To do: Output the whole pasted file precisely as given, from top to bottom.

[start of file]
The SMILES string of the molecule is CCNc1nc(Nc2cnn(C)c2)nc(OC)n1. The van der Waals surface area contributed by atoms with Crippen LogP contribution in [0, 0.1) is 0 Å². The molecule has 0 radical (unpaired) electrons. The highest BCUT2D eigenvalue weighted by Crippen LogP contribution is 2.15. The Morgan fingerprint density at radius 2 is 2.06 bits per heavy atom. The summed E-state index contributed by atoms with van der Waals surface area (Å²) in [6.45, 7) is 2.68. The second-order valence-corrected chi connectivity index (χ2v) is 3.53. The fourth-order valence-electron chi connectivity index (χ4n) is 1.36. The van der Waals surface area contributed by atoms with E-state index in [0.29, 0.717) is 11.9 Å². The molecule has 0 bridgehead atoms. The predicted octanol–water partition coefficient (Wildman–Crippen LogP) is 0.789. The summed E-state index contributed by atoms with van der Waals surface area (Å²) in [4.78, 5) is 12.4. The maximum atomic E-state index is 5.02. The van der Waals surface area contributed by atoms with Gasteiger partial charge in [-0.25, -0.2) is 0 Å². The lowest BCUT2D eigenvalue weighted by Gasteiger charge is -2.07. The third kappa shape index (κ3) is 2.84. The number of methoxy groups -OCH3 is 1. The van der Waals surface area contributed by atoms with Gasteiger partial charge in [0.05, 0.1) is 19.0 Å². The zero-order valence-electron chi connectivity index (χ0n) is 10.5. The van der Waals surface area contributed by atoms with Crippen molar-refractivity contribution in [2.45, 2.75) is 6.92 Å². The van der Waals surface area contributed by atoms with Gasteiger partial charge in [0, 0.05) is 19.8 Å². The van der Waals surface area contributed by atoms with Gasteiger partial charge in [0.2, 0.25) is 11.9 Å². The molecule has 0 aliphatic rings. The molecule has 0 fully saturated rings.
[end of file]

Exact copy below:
The SMILES string of the molecule is CCNc1nc(Nc2cnn(C)c2)nc(OC)n1. The van der Waals surface area contributed by atoms with Crippen LogP contribution in [0, 0.1) is 0 Å². The molecule has 0 radical (unpaired) electrons. The highest BCUT2D eigenvalue weighted by Crippen LogP contribution is 2.15. The Morgan fingerprint density at radius 2 is 2.06 bits per heavy atom. The summed E-state index contributed by atoms with van der Waals surface area (Å²) in [6.45, 7) is 2.68. The second-order valence-corrected chi connectivity index (χ2v) is 3.53. The fourth-order valence-electron chi connectivity index (χ4n) is 1.36. The van der Waals surface area contributed by atoms with E-state index in [0.29, 0.717) is 11.9 Å². The molecule has 0 bridgehead atoms. The predicted octanol–water partition coefficient (Wildman–Crippen LogP) is 0.789. The summed E-state index contributed by atoms with van der Waals surface area (Å²) in [4.78, 5) is 12.4. The maximum atomic E-state index is 5.02. The van der Waals surface area contributed by atoms with Gasteiger partial charge in [-0.25, -0.2) is 0 Å². The lowest BCUT2D eigenvalue weighted by Gasteiger charge is -2.07. The third kappa shape index (κ3) is 2.84. The number of methoxy groups -OCH3 is 1. The van der Waals surface area contributed by atoms with Gasteiger partial charge in [0.05, 0.1) is 19.0 Å². The zero-order valence-electron chi connectivity index (χ0n) is 10.5. The van der Waals surface area contributed by atoms with Crippen molar-refractivity contribution in [2.45, 2.75) is 6.92 Å². The van der Waals surface area contributed by atoms with Gasteiger partial charge in [0, 0.05) is 19.8 Å². The van der Waals surface area contributed by atoms with Gasteiger partial charge in [0.2, 0.25) is 11.9 Å². The molecule has 0 aliphatic rings. The molecule has 0 fully saturated rings.